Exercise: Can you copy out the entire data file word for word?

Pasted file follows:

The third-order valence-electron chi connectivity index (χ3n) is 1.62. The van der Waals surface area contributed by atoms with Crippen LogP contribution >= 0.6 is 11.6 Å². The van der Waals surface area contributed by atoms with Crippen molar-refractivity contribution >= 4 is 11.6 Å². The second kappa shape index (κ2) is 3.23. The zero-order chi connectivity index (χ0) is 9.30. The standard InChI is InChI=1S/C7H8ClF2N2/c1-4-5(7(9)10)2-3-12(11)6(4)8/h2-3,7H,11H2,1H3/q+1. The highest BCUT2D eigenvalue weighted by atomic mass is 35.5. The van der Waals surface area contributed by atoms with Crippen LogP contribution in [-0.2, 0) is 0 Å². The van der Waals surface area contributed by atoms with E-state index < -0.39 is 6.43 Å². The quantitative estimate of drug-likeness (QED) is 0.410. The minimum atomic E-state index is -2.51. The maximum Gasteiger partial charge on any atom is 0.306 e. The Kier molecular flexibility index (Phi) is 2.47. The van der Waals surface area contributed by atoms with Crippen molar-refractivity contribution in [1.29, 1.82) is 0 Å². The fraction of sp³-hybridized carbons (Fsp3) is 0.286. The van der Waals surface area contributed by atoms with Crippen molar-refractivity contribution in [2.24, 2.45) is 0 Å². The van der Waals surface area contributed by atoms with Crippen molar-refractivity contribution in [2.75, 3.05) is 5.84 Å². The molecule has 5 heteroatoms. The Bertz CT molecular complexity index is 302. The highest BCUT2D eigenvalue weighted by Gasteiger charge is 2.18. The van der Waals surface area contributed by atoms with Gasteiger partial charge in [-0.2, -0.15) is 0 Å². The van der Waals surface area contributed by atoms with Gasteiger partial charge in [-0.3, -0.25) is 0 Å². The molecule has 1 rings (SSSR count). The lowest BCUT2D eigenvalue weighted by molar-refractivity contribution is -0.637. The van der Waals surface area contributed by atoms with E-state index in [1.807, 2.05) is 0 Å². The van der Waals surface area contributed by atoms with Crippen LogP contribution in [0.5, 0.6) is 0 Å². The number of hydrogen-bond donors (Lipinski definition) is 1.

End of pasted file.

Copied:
The third-order valence-electron chi connectivity index (χ3n) is 1.62. The van der Waals surface area contributed by atoms with Crippen LogP contribution >= 0.6 is 11.6 Å². The van der Waals surface area contributed by atoms with Crippen molar-refractivity contribution >= 4 is 11.6 Å². The second kappa shape index (κ2) is 3.23. The zero-order chi connectivity index (χ0) is 9.30. The standard InChI is InChI=1S/C7H8ClF2N2/c1-4-5(7(9)10)2-3-12(11)6(4)8/h2-3,7H,11H2,1H3/q+1. The highest BCUT2D eigenvalue weighted by atomic mass is 35.5. The van der Waals surface area contributed by atoms with Crippen LogP contribution in [-0.2, 0) is 0 Å². The van der Waals surface area contributed by atoms with E-state index < -0.39 is 6.43 Å². The quantitative estimate of drug-likeness (QED) is 0.410. The minimum atomic E-state index is -2.51. The maximum Gasteiger partial charge on any atom is 0.306 e. The Kier molecular flexibility index (Phi) is 2.47. The van der Waals surface area contributed by atoms with Crippen molar-refractivity contribution in [1.29, 1.82) is 0 Å². The fraction of sp³-hybridized carbons (Fsp3) is 0.286. The van der Waals surface area contributed by atoms with Crippen molar-refractivity contribution in [2.24, 2.45) is 0 Å². The van der Waals surface area contributed by atoms with Crippen molar-refractivity contribution in [2.75, 3.05) is 5.84 Å². The molecule has 5 heteroatoms. The Bertz CT molecular complexity index is 302. The highest BCUT2D eigenvalue weighted by Gasteiger charge is 2.18. The van der Waals surface area contributed by atoms with Gasteiger partial charge in [-0.2, -0.15) is 0 Å². The van der Waals surface area contributed by atoms with Gasteiger partial charge in [-0.3, -0.25) is 0 Å². The molecule has 1 rings (SSSR count). The lowest BCUT2D eigenvalue weighted by molar-refractivity contribution is -0.637. The van der Waals surface area contributed by atoms with E-state index in [1.807, 2.05) is 0 Å². The van der Waals surface area contributed by atoms with Crippen LogP contribution in [0.5, 0.6) is 0 Å². The number of hydrogen-bond donors (Lipinski definition) is 1.